Ted 2 Review

By: Mark Di Stefano
Rating: 7 out of 10

imagesWith Jurassic World still ruling the box office, it feels like every summer released in the past month flew under the radar, even high profile comedy sequels.
The sequel to the 2012 comedy hit, Ted 2 brings back a majority of the original cast and crew, along with the same attitude and humor as its predecessor, which is both good and bad.

Ted 2 still follows “Thunder Buddies for life” John Bennet (Mark Wahlberg) and his best friend/talking teddy bear, Ted (voiced by Seth MacFarlane). On the heals of Ted’s marriage to Tami-Lynn, the Federal Government denies the couple the right to adopt, being the fact that Ted isn’t a real human being. This causes Ted and John, with the help of their lawyer, Samantha Jackson (Amanda Seyfried), to take the fight for Ted’s civil rights to Federal court.

If you’re still on the fence about the sequel, it’s on par with the first one in terms of enjoyment. Mark Wahlberg is still hilarious, and his chemistry with MacFarlane hits all the right notes. Seyfried, who also stared in MacFarlane’s last movie A Million Ways To Die In The West, proves to be a nice addition and fills the void of Mila Kunis’ absence. Giovanni Ribisi is back as Donny, and we get some more on screen time with Tami-Lynn (Jessica Barth). Morgan Freeman, John Slattery, John Carrol Lynch, Dennis Haysbert and more round out the new members (Liam Neeson even provides a quick cameo role. Won’t spoil where he pops up, but it’s hilarious).

Laughter is one thing you don’t have to worry about when Macfarlane is involved. Just like the first movie, MacFarlane returns to direct and co-wrote the script with collaborators Alec Sulkin and Wellesley Wild, just like the first movie.

Good gags make for good gags, but not so much for narrative. It felt like half of the movie depended on gags. While McFarlane’s last effort A Million Ways To Die In The West didn’t perform as well as hoped, at least it was something different. It’s not the worst plot in the world, and MacFarlane isn’t a bad writer, but personally I wanted a little more this time around. I’m not saying Ted had to completely do a 180 and become a Harvard-Scholar, but something.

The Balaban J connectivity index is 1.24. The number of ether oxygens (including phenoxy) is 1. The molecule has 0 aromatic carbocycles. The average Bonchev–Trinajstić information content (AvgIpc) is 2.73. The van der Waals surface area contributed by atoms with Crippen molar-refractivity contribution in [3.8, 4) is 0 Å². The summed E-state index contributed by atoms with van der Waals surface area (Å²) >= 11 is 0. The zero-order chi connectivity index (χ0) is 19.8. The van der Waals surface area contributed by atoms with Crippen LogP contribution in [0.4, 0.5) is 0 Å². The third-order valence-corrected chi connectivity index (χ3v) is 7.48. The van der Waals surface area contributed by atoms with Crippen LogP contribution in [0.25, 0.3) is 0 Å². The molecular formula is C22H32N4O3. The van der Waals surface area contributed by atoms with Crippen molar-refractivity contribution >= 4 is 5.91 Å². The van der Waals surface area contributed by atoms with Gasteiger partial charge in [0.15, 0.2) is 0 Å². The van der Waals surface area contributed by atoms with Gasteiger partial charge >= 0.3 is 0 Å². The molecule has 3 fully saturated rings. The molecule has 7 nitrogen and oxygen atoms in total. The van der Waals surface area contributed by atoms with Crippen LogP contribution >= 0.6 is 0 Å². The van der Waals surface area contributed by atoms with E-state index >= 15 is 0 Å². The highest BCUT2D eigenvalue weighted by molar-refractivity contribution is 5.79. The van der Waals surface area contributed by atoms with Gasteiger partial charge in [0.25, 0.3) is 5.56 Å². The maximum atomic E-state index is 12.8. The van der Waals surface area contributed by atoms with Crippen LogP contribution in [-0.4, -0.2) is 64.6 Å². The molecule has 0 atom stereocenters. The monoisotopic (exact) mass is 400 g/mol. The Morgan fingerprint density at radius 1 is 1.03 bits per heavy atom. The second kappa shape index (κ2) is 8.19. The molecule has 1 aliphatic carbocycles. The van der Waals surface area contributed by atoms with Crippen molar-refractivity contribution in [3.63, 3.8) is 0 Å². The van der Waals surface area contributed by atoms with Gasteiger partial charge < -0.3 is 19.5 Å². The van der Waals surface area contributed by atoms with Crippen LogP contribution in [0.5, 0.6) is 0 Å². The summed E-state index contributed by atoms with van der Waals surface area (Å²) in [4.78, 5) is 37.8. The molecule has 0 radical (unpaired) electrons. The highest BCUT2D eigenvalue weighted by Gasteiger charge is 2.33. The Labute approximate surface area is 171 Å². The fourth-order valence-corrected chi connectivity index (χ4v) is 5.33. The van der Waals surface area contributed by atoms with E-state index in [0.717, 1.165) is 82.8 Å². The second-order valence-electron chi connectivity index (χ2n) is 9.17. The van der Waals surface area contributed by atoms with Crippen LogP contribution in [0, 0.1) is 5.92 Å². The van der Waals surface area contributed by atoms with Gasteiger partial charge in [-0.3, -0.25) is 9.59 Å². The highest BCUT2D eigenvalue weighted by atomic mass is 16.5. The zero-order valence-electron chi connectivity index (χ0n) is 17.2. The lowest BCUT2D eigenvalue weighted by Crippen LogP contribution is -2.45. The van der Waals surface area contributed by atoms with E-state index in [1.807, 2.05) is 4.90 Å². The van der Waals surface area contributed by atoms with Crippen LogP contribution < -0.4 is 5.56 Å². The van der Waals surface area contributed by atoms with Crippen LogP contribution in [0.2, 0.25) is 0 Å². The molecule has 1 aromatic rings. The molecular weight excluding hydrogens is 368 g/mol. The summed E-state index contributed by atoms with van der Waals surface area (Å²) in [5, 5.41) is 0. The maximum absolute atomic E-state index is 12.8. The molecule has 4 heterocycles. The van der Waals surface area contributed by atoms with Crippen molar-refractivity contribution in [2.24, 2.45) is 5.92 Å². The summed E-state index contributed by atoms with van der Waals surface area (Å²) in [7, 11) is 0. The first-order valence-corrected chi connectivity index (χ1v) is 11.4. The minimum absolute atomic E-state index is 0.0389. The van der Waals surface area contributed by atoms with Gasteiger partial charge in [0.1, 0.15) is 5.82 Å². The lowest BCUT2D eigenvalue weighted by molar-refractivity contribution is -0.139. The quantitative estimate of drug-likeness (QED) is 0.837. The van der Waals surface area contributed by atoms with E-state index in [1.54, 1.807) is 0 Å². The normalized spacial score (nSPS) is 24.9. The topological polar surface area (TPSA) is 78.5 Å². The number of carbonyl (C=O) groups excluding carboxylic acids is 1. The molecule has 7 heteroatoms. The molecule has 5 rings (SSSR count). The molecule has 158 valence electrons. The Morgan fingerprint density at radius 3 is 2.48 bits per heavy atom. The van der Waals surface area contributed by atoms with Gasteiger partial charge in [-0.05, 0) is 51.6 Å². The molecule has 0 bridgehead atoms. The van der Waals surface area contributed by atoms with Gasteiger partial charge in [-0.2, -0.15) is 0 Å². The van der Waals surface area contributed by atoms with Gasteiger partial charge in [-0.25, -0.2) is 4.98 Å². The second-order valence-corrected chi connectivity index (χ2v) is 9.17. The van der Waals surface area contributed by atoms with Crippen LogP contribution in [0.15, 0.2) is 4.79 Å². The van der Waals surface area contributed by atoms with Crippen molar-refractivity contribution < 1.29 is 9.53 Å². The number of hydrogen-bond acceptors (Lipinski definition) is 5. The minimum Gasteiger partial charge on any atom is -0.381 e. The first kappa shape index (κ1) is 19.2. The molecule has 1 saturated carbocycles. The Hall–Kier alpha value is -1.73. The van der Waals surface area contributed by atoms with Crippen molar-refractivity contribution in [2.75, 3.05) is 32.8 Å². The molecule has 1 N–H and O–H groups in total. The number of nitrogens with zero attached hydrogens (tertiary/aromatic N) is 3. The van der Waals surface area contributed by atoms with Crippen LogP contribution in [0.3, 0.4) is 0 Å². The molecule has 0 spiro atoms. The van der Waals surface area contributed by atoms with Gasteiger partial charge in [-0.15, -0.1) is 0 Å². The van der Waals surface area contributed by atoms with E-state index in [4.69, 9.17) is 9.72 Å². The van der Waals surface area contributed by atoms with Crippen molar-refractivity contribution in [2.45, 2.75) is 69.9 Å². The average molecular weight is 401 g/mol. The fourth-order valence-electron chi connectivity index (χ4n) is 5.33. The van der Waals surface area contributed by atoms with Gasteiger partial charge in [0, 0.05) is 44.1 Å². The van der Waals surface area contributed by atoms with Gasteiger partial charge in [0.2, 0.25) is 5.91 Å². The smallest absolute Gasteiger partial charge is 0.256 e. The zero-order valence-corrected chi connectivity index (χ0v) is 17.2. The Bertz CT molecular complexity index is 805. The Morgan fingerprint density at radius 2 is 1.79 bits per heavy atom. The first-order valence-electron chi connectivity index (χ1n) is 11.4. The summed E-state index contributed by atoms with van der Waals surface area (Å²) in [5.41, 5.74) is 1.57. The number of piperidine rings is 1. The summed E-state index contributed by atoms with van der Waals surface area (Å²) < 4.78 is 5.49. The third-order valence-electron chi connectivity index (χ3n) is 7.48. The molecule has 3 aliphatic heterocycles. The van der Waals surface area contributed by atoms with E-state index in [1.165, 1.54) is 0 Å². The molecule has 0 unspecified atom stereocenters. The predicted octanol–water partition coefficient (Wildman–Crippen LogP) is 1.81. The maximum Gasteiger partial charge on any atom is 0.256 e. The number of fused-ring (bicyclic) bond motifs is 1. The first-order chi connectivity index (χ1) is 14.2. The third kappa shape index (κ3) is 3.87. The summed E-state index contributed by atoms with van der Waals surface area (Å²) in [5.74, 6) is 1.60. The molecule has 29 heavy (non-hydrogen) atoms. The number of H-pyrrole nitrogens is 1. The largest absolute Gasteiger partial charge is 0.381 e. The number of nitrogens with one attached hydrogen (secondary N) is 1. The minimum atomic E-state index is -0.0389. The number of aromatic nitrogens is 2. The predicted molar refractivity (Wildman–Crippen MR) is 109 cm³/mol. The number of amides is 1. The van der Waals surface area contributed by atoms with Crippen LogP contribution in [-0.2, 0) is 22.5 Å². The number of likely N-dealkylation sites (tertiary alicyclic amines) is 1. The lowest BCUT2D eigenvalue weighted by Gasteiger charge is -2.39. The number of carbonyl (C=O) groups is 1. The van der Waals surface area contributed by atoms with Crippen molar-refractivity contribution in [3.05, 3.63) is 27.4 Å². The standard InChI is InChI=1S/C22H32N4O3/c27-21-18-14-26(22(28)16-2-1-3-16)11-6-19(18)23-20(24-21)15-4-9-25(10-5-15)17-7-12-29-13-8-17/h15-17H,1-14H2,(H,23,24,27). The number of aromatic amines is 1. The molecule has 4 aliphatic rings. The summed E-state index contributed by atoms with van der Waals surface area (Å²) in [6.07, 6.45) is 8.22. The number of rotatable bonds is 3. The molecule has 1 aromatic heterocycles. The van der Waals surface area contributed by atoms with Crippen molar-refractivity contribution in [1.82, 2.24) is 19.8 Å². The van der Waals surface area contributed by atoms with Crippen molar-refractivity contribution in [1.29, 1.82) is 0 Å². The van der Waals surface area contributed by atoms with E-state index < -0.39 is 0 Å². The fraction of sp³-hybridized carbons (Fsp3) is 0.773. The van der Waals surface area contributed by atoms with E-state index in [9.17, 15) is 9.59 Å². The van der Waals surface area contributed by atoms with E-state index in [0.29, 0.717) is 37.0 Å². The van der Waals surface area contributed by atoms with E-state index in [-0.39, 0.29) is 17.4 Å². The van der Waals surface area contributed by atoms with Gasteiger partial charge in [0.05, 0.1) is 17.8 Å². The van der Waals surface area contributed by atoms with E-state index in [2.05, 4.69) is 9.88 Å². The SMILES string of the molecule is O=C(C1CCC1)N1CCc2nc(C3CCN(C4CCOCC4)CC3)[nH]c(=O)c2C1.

The best parts of Ted 2 are also its downfall. It didn’t really do anything too different from the first film (like most sequels), and some gags were ran on longer than they probably should, but I didn’t care too much. It’s interesting, I know I shouldn’t like the sequel as much as I liked the first one, but I did. It really is a double-edged sword here.

In my review of the first movie (read here) I wrote , “With Ted you’ll find some of the raunchiest humor on the big screen this summer, but what you might not expect is that there are also sweet moments, and you can’t help but to love these characters.” I still think that statement is true for this movie. There are sweet moments in the sequel and you can’t help but love these characters. I just wish there was more to hold this film together.

At the end of the day, if you don’t really care that it’s the same thing, then Ted 2 is a fun movie. You’ll either hate it or like it, and I’m one of the people that side with the latter, flaws and all.

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